Some reflections...I have been writing ever since I could hold a crayon or pencil--as evidenced by early experiments on the walls of my childhood home. Upon the advice of a neighbor, my mother bought me a blackboard. Thank goodness she didn't hit me; that might have ended my creativity right then.
Instead, I can remember the power of expression I felt -- and the scratchy surface of the yellow duck sponge eraser. Soon I was holding classes in our basement. I must have helped the kids feel good about writing and learning.
My parents were immigrants who initially struggled with English, and education was valued in our household. I helped them translate and pronounce, and I learned to listen and read between the lines. My sense of world community was formed in my early years in a neighborhood in which different languages blended like voices in a choir.
At key points in my education, teachers have provided unstinting encouragement of my writing. A history teacher told me that she wanted to use my essay exams as lecture notes. Another urged me: Always write. I am grateful to them and to the editors who have crossed my path. I have learned something from each of them.
These sunny memories do not mean that there has been no shadow side. I remember vividly the frustration of second grade, when I wasn't a "fast-enough" writer and my fists would sweat and blur the faint blue lines on my papers. My impatient teacher would tower over me while I strived to put the finishing touches on my project. Sometimes, I would cry.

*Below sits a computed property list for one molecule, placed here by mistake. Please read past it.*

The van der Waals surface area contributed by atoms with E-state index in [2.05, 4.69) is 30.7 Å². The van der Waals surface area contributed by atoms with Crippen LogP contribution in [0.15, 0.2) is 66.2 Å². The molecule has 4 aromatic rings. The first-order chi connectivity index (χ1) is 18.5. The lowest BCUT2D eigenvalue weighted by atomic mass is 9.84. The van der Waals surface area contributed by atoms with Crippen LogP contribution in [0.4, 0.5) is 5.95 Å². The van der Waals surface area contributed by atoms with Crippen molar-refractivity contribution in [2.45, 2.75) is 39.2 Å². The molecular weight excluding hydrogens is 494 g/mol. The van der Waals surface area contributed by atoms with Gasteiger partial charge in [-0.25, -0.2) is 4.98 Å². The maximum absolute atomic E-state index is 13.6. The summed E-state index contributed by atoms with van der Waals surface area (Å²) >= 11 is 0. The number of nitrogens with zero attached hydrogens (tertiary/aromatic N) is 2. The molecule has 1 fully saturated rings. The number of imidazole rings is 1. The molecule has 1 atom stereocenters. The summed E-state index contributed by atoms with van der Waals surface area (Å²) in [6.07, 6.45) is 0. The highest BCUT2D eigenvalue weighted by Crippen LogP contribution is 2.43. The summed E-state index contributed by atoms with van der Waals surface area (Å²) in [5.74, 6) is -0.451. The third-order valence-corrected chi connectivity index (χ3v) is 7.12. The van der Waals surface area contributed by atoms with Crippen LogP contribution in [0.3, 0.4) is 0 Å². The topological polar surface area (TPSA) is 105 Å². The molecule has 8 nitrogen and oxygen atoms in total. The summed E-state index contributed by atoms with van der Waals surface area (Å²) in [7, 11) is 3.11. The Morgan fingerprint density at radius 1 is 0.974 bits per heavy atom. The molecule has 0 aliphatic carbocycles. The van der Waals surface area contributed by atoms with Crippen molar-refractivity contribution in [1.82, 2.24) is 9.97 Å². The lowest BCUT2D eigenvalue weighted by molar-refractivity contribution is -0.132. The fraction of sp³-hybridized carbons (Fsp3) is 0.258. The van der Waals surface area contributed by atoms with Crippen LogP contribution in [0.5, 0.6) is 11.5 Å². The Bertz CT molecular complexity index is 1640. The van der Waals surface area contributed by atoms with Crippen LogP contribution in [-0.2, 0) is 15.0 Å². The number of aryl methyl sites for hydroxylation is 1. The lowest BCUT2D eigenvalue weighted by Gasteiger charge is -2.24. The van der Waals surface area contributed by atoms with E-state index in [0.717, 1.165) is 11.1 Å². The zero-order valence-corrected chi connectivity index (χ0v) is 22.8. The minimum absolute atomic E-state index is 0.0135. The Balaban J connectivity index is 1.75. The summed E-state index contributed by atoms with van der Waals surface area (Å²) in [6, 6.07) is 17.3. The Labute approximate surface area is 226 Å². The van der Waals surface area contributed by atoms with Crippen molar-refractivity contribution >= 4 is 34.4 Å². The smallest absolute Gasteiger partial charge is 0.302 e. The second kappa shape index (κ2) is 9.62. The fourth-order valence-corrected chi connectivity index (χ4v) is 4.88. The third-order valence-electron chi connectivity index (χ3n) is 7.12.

In time I acquired both speed and skill in writing. Remembering early struggles has sensitized me to the race to get it done--coupled with the desire for quality work. Most of us do feel that urgency. Each task is something of a balancing act: Shall I revise once more...or let this project fly out the door? An experienced coach or collaborator can help you decide.
A good writer juggles inner processes and positive self-talk along with a sense of purpose. Yes, it's important to get critical, too -- but not cruel to one's self or others. Sustaining inspiration, developing content, understanding audience, and polishing style--all these tasks are important. Writing makes demands cognitively and emotionally. Some might add: spiritually.
A good writing teacher-coach-editor flies with the the muse,
and can serve as a listener, guide, and collaborator.
Let me share